CFHS code : PL214
Parish : St Paul
Inscription : In Loving Memory of GEORGE PAMMENTER d 2 Nov 1918 aged 67 also MARY his wife d 31 March 1930 aged 88
Monument : Ground slab/Kerb stones
Above information from Cambridge Family History Society Survey
Ground slab with kerb stones, material and condition unknown. This grave is located in the parish of St Paul, to the right of the west path, close to the Cemetery Lodge, in a thicket of trees and bushes.
‘In loving memory of
George Pammenter died 2 Nov 1918 aged 67’
‘also Mary his wife
died 31 March 1930 aged 88’
George Pammenter (d 1918) – policeman – see also Life Story page
George was the youngest-but-one child of a large family. He was born on 22 December 1850 in Swaffham Bulbeck (a Fenland village north-east of Cambridge), his parents being Joseph Pammenter, farm labourer, who was in the Newmarket Workhouse in 1881 and died in 1882 aged 74, and Ann (née Symonds, 1810–75). Joseph and Ann were married in the nearby village of Swaffham Prior in 1828.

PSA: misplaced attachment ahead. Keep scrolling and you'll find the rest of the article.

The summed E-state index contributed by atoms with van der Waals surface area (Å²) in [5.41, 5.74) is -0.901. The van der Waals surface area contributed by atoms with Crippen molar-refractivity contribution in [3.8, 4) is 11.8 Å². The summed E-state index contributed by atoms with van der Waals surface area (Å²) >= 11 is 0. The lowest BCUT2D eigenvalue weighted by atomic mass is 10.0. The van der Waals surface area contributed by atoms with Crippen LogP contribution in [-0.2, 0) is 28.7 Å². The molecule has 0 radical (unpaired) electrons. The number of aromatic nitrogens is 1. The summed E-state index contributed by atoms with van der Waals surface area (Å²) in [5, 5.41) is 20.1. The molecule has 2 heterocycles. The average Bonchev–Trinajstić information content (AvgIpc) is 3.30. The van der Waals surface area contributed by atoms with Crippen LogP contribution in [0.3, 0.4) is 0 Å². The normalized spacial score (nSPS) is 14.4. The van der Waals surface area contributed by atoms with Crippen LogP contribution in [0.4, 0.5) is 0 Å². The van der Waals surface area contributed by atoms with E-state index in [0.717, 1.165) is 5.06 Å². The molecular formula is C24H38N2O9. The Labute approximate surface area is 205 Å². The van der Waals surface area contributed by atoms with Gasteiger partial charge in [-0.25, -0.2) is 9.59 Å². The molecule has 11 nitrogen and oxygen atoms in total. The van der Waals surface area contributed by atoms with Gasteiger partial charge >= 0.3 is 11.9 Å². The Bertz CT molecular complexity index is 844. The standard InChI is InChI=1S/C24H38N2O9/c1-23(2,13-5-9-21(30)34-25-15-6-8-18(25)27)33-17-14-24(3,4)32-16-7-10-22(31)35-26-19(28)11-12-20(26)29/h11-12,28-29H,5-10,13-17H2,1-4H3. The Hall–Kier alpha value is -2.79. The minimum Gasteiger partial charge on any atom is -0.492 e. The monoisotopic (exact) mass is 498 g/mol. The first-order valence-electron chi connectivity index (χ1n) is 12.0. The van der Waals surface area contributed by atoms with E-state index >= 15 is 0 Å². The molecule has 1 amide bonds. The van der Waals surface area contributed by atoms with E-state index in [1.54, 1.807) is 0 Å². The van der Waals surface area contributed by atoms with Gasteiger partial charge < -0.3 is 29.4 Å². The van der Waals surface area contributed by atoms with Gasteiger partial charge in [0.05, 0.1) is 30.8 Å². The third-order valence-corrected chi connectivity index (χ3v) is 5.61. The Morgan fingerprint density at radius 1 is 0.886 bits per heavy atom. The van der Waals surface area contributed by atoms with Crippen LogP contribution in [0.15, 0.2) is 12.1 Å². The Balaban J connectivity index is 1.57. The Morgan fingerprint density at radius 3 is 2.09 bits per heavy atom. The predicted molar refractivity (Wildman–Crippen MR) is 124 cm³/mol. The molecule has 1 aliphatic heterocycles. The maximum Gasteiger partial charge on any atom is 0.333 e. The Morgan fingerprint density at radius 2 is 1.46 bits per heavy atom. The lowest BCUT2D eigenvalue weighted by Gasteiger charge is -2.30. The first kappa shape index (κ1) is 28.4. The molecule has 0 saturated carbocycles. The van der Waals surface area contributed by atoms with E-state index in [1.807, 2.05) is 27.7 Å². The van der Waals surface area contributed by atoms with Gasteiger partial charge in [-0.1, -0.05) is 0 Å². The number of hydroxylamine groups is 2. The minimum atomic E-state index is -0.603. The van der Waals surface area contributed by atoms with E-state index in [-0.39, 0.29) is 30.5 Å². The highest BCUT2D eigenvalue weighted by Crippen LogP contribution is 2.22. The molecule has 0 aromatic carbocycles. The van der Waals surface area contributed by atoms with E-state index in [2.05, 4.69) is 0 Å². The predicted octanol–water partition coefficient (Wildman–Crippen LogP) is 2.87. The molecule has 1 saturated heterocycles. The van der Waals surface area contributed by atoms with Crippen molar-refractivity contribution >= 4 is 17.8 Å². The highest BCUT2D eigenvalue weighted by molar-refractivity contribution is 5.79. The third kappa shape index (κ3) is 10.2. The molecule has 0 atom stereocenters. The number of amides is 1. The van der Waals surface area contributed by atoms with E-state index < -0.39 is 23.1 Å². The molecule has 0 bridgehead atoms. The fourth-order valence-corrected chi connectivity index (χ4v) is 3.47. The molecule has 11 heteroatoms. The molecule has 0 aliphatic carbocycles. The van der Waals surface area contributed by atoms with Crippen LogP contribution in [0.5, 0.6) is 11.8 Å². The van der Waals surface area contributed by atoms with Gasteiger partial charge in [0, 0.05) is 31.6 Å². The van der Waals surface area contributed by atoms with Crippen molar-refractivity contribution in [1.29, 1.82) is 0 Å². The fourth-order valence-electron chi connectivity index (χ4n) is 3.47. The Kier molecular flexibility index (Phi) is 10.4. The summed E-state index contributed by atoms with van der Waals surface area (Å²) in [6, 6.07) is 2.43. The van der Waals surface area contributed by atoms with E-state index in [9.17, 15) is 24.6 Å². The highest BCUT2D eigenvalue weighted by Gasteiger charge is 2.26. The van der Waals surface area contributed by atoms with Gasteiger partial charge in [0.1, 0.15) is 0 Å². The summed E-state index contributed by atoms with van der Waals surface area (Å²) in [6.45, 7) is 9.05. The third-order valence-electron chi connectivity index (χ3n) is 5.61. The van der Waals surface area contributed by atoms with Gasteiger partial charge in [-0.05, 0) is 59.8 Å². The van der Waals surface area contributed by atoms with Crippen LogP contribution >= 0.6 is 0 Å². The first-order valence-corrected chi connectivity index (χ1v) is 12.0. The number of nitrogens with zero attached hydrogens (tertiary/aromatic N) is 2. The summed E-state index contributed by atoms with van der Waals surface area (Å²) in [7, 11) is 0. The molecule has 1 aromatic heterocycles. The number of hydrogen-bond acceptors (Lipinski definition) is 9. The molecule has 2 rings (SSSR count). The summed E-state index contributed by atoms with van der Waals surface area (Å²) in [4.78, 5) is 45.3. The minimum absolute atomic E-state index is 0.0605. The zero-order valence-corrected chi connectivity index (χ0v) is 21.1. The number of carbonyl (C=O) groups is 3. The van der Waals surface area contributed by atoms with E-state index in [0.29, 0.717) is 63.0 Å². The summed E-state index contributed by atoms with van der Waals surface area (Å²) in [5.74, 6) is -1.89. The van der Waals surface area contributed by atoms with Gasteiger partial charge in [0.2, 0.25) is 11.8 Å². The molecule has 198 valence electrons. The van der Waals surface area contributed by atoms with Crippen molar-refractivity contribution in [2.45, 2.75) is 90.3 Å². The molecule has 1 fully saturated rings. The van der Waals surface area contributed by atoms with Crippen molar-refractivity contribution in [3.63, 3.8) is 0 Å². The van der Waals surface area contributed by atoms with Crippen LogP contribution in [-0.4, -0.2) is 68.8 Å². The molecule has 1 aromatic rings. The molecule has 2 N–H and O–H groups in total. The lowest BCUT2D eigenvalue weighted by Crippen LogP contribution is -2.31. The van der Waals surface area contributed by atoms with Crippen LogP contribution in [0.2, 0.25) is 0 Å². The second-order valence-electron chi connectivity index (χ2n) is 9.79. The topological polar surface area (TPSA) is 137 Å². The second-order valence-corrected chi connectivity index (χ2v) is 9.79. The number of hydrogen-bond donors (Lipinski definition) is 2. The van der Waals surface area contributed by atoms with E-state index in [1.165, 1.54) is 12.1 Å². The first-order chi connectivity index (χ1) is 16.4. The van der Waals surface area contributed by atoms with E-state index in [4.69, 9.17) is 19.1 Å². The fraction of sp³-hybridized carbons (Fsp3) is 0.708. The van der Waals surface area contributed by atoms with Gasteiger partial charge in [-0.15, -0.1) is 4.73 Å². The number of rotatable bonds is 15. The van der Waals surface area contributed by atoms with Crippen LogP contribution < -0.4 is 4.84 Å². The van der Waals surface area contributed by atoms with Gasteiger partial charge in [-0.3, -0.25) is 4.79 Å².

George had moved from Swaffham Bulbeck to Cambridge by 1870, where he married Mary (née Isaacson), born in the village of Stow Cum Quy in 1841. George is named as a police officer in 1871, at which time he and Mary were living at 10 Eden Street, in the Kite district. He died on 2 November 1918 and Mary on 31 March 1930.
Mary Pammenter (d 1930)
[If you have any information about this person, please contact us at Friendsofmillroadcemetery@gmail.com]
George and Mary had five children, but only two survived: Mary Elizabeth, born in 1871, and Albert William, born in 1879. The other three (George Augustus, Florence Louisa, and one other, name unknown) all died in infancy. Mary Elizabeth, married a coach builder, Arthur Russell Ambrose, in 1911, and lived at 28 Mawson Road. Mary died in 1949. Albert William married Annie Ethel (née Cave) in 1906, and they had two sons (Dennis and Kenneth). Albert William died in 1953.
census reports 1851–1911
Spalding street directories
General Register Office births, marriages and deaths indexes
By Ian Bent with thanks to Judy Lester